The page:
The last 18 months have seen substantial activity in the mining sector as commodity prices have risen from historical lows and project sponsors have advanced financing programmes to fund their projects around the world. Despite concerns that traditional project finance lenders had become too conservative to efficiently support such projects, much of the recently closed finance activity in the mining sector has been provided by export credit agencies, multilateral agencies and commercial banks, demonstrating the continuing attractiveness of project finance as a principal funding source for mine developers.
For several decades, when project sponsors thought of funding sources for mining projects, the range of options was generally considered to be quite small. Mining activities typically took place in challenging jurisdictions, involved substantial capital costs, and offered a unique potpourri of resource risk and price risk that all but the bravest of financing institutions were willing to absorb. This complex mix of risks presented by mining projects did, however, lend itself well to the emerging market of project finance lenders, and as export credit agencies, multilaterals and commercial banks stepped forward to provide funding to these projects over the course of several commodity cycles, it became taken for granted that when rising prices and declining supply demanded that it was time to finance the construction of new mines or the expansion of existing ones, project finance lenders would be approached to meet developers’ funding needs.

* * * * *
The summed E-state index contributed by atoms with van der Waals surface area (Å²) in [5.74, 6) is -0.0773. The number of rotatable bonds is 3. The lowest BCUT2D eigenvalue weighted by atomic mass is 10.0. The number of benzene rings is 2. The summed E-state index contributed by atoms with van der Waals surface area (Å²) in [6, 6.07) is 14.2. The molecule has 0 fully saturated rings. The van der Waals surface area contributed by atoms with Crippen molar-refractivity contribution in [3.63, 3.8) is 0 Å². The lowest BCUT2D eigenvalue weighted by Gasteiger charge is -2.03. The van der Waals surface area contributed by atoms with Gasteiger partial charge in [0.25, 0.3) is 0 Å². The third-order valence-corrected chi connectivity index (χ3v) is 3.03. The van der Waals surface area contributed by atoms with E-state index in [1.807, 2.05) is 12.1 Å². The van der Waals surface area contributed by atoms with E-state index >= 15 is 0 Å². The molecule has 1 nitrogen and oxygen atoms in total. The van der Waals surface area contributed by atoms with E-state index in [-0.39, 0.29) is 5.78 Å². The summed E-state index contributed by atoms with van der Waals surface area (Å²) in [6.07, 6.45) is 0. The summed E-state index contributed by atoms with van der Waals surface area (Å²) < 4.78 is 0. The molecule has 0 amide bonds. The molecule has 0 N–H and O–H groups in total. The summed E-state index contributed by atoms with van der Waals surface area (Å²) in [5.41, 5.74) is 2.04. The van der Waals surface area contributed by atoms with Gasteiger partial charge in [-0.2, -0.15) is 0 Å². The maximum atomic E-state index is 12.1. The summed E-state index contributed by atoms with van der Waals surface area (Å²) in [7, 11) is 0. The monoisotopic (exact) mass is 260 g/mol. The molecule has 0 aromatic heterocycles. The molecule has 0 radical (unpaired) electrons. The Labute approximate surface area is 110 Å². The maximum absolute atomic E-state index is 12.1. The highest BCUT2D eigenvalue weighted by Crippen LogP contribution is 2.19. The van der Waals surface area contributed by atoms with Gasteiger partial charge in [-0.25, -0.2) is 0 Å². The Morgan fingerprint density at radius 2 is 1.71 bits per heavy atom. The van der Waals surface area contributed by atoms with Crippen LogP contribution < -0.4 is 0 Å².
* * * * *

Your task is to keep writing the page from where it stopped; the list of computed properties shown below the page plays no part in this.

The historical attractiveness of project finance debt for mining transactions is apparent for several reasons. Lenders typically include export credit agencies or multilateral lenders, or both, who can provide soft (if not hard) political cover in the traditionally challenging jurisdictions where these projects tend to be developed; project sponsors can benefit from tenors that are usually longer and with pricing that remains generally competitive across cycles; funds can be drawn as and when needed to help minimise negative carry costs; project lenders and agencies in particular have typically been able to absorb price risk; and in the event of distress, these lenders have traditionally been willing to work with sponsors to identify solutions to help the project achieve long-term success. These benefits, as well as the general lack of alternative viable financing options in the sector, made the project financing of large-scale mining assets an obvious path forward for projectsponsors.
Despite these apparent benefits, project financing developed a reputation for being a time-consuming and expensive process, as lenders to these mining projects needed to undertake substantial technical, market, legal, environmental and other diligence to close. Moreover, although many of these financings allocated completion risk to the project sponsors through the issuance of completion guarantees by project sponsors, a perception developed that many of the financing terms and conditions required by project finance lenders created operational constraints that some sponsors found to be too burdensome, including as they related to desired changes to operating budgets, mine plans and expansion plans. Furthermore, as government and civil society increasingly focused on the environmental and social impact of these projects, enhanced compliance regimes became another important component of the cost-benefit analysis being undertaken by sponsors as they considered the available alternatives for their funding plans.